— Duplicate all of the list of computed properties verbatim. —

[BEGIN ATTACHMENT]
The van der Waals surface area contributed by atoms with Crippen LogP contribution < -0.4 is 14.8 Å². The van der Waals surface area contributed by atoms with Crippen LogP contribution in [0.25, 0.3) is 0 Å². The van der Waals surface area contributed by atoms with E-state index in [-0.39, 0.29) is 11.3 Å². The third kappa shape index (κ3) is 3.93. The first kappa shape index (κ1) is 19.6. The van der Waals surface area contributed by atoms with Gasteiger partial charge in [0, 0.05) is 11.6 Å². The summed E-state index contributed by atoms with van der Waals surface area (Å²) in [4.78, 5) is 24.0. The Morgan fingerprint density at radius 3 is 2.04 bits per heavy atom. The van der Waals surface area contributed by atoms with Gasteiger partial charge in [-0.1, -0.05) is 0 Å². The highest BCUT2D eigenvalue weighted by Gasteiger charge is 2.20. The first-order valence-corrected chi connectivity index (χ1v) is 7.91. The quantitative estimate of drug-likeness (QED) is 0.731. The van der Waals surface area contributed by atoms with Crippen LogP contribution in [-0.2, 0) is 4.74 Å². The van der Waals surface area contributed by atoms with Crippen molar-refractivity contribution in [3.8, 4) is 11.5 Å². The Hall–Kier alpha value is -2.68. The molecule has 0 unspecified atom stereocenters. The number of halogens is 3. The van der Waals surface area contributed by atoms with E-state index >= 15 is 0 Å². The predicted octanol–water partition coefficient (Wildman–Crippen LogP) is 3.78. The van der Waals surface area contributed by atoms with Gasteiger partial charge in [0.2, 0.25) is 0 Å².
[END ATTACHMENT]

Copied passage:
The van der Waals surface area contributed by atoms with Crippen LogP contribution < -0.4 is 14.8 Å². The van der Waals surface area contributed by atoms with Crippen LogP contribution in [0.25, 0.3) is 0 Å². The van der Waals surface area contributed by atoms with E-state index in [-0.39, 0.29) is 11.3 Å². The third kappa shape index (κ3) is 3.93. The first kappa shape index (κ1) is 19.6. The van der Waals surface area contributed by atoms with Gasteiger partial charge in [0, 0.05) is 11.6 Å². The summed E-state index contributed by atoms with van der Waals surface area (Å²) in [4.78, 5) is 24.0. The Morgan fingerprint density at radius 3 is 2.04 bits per heavy atom. The van der Waals surface area contributed by atoms with Gasteiger partial charge in [-0.1, -0.05) is 0 Å². The highest BCUT2D eigenvalue weighted by Gasteiger charge is 2.20. The first-order valence-corrected chi connectivity index (χ1v) is 7.91. The quantitative estimate of drug-likeness (QED) is 0.731. The van der Waals surface area contributed by atoms with Crippen LogP contribution in [-0.2, 0) is 4.74 Å². The van der Waals surface area contributed by atoms with Crippen molar-refractivity contribution in [3.8, 4) is 11.5 Å². The Hall–Kier alpha value is -2.68. The molecule has 0 unspecified atom stereocenters. The number of halogens is 3. The van der Waals surface area contributed by atoms with E-state index >= 15 is 0 Å². The predicted octanol–water partition coefficient (Wildman–Crippen LogP) is 3.78. The van der Waals surface area contributed by atoms with Gasteiger partial charge in [0.2, 0.25) is 0 Å².